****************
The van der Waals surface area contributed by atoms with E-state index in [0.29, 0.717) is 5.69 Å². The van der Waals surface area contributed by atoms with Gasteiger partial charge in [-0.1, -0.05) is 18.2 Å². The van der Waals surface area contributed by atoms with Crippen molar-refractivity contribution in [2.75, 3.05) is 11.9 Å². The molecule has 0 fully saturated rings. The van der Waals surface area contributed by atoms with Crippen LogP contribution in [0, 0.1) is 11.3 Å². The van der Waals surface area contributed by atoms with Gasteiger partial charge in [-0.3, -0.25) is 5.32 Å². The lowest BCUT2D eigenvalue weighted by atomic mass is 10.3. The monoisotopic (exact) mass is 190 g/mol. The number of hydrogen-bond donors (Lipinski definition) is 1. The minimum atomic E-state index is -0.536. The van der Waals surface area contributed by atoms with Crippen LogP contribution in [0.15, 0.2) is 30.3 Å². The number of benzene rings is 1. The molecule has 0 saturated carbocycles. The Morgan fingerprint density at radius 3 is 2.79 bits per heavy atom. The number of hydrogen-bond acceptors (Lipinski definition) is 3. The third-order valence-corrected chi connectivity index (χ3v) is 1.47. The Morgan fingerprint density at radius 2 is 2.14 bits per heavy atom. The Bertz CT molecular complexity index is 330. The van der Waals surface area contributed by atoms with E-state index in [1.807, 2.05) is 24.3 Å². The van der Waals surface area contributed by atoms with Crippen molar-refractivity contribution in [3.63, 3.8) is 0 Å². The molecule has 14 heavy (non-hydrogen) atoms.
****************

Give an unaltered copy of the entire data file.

The van der Waals surface area contributed by atoms with E-state index in [0.29, 0.717) is 5.69 Å². The van der Waals surface area contributed by atoms with Gasteiger partial charge in [-0.1, -0.05) is 18.2 Å². The van der Waals surface area contributed by atoms with Crippen molar-refractivity contribution in [2.75, 3.05) is 11.9 Å². The molecule has 0 fully saturated rings. The van der Waals surface area contributed by atoms with Crippen LogP contribution in [0, 0.1) is 11.3 Å². The van der Waals surface area contributed by atoms with Gasteiger partial charge in [-0.3, -0.25) is 5.32 Å². The lowest BCUT2D eigenvalue weighted by atomic mass is 10.3. The monoisotopic (exact) mass is 190 g/mol. The number of hydrogen-bond donors (Lipinski definition) is 1. The minimum atomic E-state index is -0.536. The van der Waals surface area contributed by atoms with Crippen LogP contribution in [0.15, 0.2) is 30.3 Å². The number of benzene rings is 1. The molecule has 0 saturated carbocycles. The Morgan fingerprint density at radius 3 is 2.79 bits per heavy atom. The number of hydrogen-bond acceptors (Lipinski definition) is 3. The third-order valence-corrected chi connectivity index (χ3v) is 1.47. The Morgan fingerprint density at radius 2 is 2.14 bits per heavy atom. The Bertz CT molecular complexity index is 330. The van der Waals surface area contributed by atoms with E-state index in [1.807, 2.05) is 24.3 Å². The van der Waals surface area contributed by atoms with Crippen molar-refractivity contribution in [3.63, 3.8) is 0 Å². The molecule has 14 heavy (non-hydrogen) atoms.